When I first picked this post title, it was going to be a post about our new car. In December, our old car decided to need repairs worth the equivalent of its blue book value. Since we had already spent more than that on repairs earlier in the year, and the car had 190,000 miles on it, we decided it was time to call it a day. The tale of how we came to purchase a cute! new! blue! Honda Fit became less enjoyable, though, when a week later someone who owes me a decent chunk of money emailed out of the blue and told me he was declaring bankruptcy.
When one gets complacent about the behavior of others, it does tend to bite one in the ass.
So the post celebrating the new car was scrapped, partly because the bloom was off the rose and partly because I know too many people who are like “Well if the car is that spacious, can I come live in it when my family doesn’t have a home anymore BECAUSE WE ARE POOR AND THE ECONOMY SUCKS.” And while losing another $6000 to a bad relationship that has been over for years is highly vexing, the sacrifices we will be making to compensate for that hole in our budget are more like a conference C-Man wanted to attend and any furniture for the next year or two, rather than health care or heating our home.
The title, though, This Year’s Girl, applies equally well to another post that had been percolating which is this one: who the fuck am I now and how do I get back to being a person that I like being?
I’m not sure how I worked 60 hours a week at two different jobs in the fall of 2008 while I had a one year old who wasn’t sleeping through the night. Did that really happen? Oh right, see: new car, money for, not from lottery winnings. (We use the lottery money for something else.)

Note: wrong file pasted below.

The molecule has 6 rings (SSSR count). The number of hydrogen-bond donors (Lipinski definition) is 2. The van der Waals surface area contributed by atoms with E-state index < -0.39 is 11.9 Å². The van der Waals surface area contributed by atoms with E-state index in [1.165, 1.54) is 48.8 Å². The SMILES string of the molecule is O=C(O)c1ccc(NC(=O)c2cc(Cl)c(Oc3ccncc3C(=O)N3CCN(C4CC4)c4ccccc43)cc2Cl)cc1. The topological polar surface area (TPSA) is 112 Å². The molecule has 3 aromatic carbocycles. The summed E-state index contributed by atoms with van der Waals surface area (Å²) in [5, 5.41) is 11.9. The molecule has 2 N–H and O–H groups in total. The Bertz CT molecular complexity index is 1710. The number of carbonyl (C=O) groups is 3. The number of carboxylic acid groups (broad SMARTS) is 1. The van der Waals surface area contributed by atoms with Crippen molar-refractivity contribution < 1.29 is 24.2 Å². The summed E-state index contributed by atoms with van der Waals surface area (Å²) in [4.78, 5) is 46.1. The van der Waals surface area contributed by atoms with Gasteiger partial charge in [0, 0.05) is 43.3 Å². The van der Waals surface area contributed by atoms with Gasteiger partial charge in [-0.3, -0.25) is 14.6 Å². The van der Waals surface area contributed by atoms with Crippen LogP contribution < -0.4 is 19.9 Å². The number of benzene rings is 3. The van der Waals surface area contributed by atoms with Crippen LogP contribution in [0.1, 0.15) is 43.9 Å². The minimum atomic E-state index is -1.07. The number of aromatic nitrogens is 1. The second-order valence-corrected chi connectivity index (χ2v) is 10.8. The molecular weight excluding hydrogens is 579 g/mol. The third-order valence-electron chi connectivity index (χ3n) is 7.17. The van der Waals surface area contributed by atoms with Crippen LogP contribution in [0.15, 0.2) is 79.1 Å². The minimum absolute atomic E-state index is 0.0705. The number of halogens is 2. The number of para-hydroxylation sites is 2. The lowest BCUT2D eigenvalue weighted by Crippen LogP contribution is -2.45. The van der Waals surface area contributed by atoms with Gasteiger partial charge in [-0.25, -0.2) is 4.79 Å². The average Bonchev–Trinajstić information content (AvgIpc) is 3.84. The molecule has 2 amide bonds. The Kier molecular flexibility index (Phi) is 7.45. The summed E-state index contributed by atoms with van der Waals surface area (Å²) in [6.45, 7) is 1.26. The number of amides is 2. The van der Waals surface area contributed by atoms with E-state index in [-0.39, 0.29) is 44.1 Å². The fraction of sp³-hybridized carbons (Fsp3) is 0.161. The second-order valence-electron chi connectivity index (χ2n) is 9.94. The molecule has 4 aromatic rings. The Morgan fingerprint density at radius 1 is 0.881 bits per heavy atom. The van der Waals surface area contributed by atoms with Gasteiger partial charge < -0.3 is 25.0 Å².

But who was that woman who could manage those two schedules, dress up in suits a few days a week, do extensive public speaking in a professional environment, parent 3-4 hours a day and get up several times at night? Was that me? Really?
My working hours are now capped at 35 per week, and I have another adult in the house who is paid to take care of the child for about 48 hours a week. Let’s say that 4 of those 48 hours he’s actually hanging out with me, and 2 of those hours I’m showering since I often haven’t done that by the time she gets here, but that still leaves a gap of 7 hours.
I know how much I could get done at work in 7 hours. A ton. I dream big dreams of the day when I may be allowed to work an extra 7 hours some week because there is a project that just needs doing. I look at the to-do list for my life for one week and surely in 7 hours, I should be able to knock off a massive amount of stuff.
The truth is, I don’t really want to. I don’t care anymore.
I remember when I liked to-do lists. Now I gaze at them with a mix of dull hatred and resignation. The resignation is because I will inevitably do those things since there is no way to permanently escape, but I will not do them so quickly that they will get off the list any time before next month. Or the next. Or possibly next year. I’m annoyed that those things aren’t done yet, but it gives me almost no satisfaction to cross them off, so I avoid them.
Who is that person?
Our guest room and half our garage are immobilized by stuff I’m supposed to be turning into money on Craigslist, as a way to help someone else. It arrived in July. Of 2008. I have gotten rid of probably a couple hundred cubic feet of it and made her some much-needed cash, and yet there’s always more STUFF and my fantasies about a helicopter crashing in our back yard revolve around figuring out how to make the crash destroy the guest room and garage simultaneously without harming the kitchen, which is between them. Then again, the kitchen could use some rearranging. How long is the typical helicopter anyway?
My sewing machine has not been set up properly on its table since March of 2009, though I have used it once on the kitchen table. My sewing room is full of bags of outgrown kid clothes I need to hand down to two women I know who have younger boy babies, but I can’t seem to get that organized.